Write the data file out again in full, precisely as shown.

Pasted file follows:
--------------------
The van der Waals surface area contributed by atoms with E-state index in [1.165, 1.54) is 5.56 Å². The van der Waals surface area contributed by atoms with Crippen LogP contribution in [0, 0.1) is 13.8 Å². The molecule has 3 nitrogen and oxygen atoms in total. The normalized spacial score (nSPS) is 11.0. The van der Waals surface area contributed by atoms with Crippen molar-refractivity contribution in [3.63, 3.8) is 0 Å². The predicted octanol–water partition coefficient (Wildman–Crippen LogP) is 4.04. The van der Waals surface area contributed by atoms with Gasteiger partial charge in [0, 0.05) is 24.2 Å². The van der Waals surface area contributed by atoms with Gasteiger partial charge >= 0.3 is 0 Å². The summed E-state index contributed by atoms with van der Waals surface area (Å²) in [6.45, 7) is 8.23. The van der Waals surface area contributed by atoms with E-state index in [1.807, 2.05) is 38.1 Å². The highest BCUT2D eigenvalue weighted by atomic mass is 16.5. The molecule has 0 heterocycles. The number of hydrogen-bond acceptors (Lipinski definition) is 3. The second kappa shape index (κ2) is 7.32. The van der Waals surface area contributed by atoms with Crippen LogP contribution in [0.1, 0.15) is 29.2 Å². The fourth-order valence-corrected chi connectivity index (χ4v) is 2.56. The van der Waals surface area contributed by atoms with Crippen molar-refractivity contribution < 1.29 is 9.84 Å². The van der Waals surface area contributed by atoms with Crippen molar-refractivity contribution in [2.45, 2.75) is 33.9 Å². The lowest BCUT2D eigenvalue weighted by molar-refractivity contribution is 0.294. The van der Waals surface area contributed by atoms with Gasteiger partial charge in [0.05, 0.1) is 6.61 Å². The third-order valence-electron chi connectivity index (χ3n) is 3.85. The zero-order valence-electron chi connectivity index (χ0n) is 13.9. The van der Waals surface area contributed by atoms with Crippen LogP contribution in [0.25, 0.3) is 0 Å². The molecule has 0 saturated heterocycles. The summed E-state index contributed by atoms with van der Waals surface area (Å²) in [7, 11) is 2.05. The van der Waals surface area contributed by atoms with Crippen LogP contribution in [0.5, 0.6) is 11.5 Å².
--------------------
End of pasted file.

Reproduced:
The van der Waals surface area contributed by atoms with E-state index in [1.165, 1.54) is 5.56 Å². The van der Waals surface area contributed by atoms with Crippen LogP contribution in [0, 0.1) is 13.8 Å². The molecule has 3 nitrogen and oxygen atoms in total. The normalized spacial score (nSPS) is 11.0. The van der Waals surface area contributed by atoms with Crippen molar-refractivity contribution in [3.63, 3.8) is 0 Å². The predicted octanol–water partition coefficient (Wildman–Crippen LogP) is 4.04. The van der Waals surface area contributed by atoms with Gasteiger partial charge in [0, 0.05) is 24.2 Å². The van der Waals surface area contributed by atoms with Gasteiger partial charge >= 0.3 is 0 Å². The summed E-state index contributed by atoms with van der Waals surface area (Å²) in [6.45, 7) is 8.23. The van der Waals surface area contributed by atoms with E-state index in [1.807, 2.05) is 38.1 Å². The highest BCUT2D eigenvalue weighted by atomic mass is 16.5. The molecule has 0 heterocycles. The number of hydrogen-bond acceptors (Lipinski definition) is 3. The second kappa shape index (κ2) is 7.32. The van der Waals surface area contributed by atoms with Crippen LogP contribution in [0.1, 0.15) is 29.2 Å². The fourth-order valence-corrected chi connectivity index (χ4v) is 2.56. The van der Waals surface area contributed by atoms with Crippen molar-refractivity contribution < 1.29 is 9.84 Å². The van der Waals surface area contributed by atoms with Crippen molar-refractivity contribution in [2.45, 2.75) is 33.9 Å². The lowest BCUT2D eigenvalue weighted by molar-refractivity contribution is 0.294. The van der Waals surface area contributed by atoms with Gasteiger partial charge in [0.05, 0.1) is 6.61 Å². The third-order valence-electron chi connectivity index (χ3n) is 3.85. The zero-order valence-electron chi connectivity index (χ0n) is 13.9. The van der Waals surface area contributed by atoms with Crippen LogP contribution in [0.25, 0.3) is 0 Å². The molecule has 0 saturated heterocycles. The summed E-state index contributed by atoms with van der Waals surface area (Å²) in [7, 11) is 2.05. The van der Waals surface area contributed by atoms with Crippen LogP contribution in [0.5, 0.6) is 11.5 Å².